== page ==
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Characteristics of hospital-treated intentional drug overdose in Ireland and Northern Ireland.

Griffin E, Corcoran P, Cassidy L, O'Carroll A, Perry IJ, Bonner B - BMJ Open (2014)

Bottom Line: Specifically the study aimed to compare characteristics of the patients involved, to explore the factors associated with repeated IDO and to report the prescription rates of common drug types in the population.Minor tranquillisers were the drugs most commonly involved in IDOs.National campaigns are required to address the availability and misuse of minor tranquillisers, both prescribed and non-prescribed.

View Article: PubMed Central - PubMed

Affiliation: National Suicide Research Foundation, University College Cork, Cork, Ireland.

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Related in: MedlinePlus

Drugs used intentional drug overdose (IDO).
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BMJOPEN2014005557F2: Drugs used intentional drug overdose (IDO).

Mentions: Figure 2 illustrates the categories of drugs which were used in IDOs, for both countries. A minor tranquilliser was involved in 40% of IDOs, and their use was higher in Ireland than in Northern Ireland (42% vs 27%, χ2=489.85, df=1, p<0.001). Drugs including only paracetamol were involved in 21% of IDO presentations in both countries but paracetamol-compound drugs were more common in Northern Ireland (13% vs 9%, χ2=95.86, df=1, p<0.001). The only other common drug type involved in IDOs was antidepressants (including selective serotonin re-uptake inhibitors (SSRIs), tricyclic antidepressants (TCADs) and mood-stabilisers), present in 22% of acts. SSRIs were the most common type of antidepressants (used in 13% of acts). ‘Other drugs’ were taken in 25% of cases.


Characteristics of hospital-treated intentional drug overdose in Ireland and Northern Ireland.

Griffin E, Corcoran P, Cassidy L, O'Carroll A, Perry IJ, Bonner B - BMJ Open (2014)

Drugs used intentional drug overdose (IDO).
© Copyright Policy - open-access
Related In: Results  -  Collection

License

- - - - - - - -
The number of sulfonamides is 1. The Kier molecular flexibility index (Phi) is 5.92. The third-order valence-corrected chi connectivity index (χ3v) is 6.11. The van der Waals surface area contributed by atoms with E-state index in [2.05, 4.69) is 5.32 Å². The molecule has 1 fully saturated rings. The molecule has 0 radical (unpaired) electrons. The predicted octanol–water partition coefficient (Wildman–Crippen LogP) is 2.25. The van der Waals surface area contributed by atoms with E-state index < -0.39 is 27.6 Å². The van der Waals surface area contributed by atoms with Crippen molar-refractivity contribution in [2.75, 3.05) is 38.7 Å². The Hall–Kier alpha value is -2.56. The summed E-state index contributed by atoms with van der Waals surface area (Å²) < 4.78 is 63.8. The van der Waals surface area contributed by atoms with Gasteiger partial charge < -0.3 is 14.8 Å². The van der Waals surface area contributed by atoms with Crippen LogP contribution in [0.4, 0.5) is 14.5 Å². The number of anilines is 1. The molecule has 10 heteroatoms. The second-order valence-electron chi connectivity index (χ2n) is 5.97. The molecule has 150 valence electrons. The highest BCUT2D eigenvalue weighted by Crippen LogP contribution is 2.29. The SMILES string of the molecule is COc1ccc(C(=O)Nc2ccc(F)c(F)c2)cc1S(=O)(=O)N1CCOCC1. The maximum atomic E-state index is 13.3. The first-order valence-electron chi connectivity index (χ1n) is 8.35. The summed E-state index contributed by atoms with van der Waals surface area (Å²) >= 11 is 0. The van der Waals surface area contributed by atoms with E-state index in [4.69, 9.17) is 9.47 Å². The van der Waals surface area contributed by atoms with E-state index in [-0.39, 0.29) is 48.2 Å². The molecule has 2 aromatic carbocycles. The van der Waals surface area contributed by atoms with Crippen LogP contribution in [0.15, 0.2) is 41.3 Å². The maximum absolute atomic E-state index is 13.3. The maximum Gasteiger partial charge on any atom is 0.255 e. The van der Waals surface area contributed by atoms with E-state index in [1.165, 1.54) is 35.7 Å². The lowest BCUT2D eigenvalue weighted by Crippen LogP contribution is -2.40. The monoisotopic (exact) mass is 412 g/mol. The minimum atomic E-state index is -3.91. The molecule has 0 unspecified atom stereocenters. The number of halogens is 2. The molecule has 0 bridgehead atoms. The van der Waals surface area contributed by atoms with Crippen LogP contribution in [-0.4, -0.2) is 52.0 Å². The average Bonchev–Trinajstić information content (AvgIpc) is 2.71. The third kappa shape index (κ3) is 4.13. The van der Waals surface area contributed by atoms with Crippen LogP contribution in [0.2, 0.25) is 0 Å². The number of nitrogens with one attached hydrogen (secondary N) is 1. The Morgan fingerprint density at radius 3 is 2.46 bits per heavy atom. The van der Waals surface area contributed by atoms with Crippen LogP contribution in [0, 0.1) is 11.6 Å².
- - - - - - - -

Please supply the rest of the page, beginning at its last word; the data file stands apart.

Show All Figures
getmorefigures.php?uid=PMC4120413&req=5

BMJOPEN2014005557F2: Drugs used intentional drug overdose (IDO).
Mentions: Figure 2 illustrates the categories of drugs which were used in IDOs, for both countries. A minor tranquilliser was involved in 40% of IDOs, and their use was higher in Ireland than in Northern Ireland (42% vs 27%, χ2=489.85, df=1, p<0.001). Drugs including only paracetamol were involved in 21% of IDO presentations in both countries but paracetamol-compound drugs were more common in Northern Ireland (13% vs 9%, χ2=95.86, df=1, p<0.001). The only other common drug type involved in IDOs was antidepressants (including selective serotonin re-uptake inhibitors (SSRIs), tricyclic antidepressants (TCADs) and mood-stabilisers), present in 22% of acts. SSRIs were the most common type of antidepressants (used in 13% of acts). ‘Other drugs’ were taken in 25% of cases.

Bottom Line: Specifically the study aimed to compare characteristics of the patients involved, to explore the factors associated with repeated IDO and to report the prescription rates of common drug types in the population.Minor tranquillisers were the drugs most commonly involved in IDOs.National campaigns are required to address the availability and misuse of minor tranquillisers, both prescribed and non-prescribed.

View Article: PubMed Central - PubMed

Affiliation: National Suicide Research Foundation, University College Cork, Cork, Ireland.

Show MeSH
Related in: MedlinePlus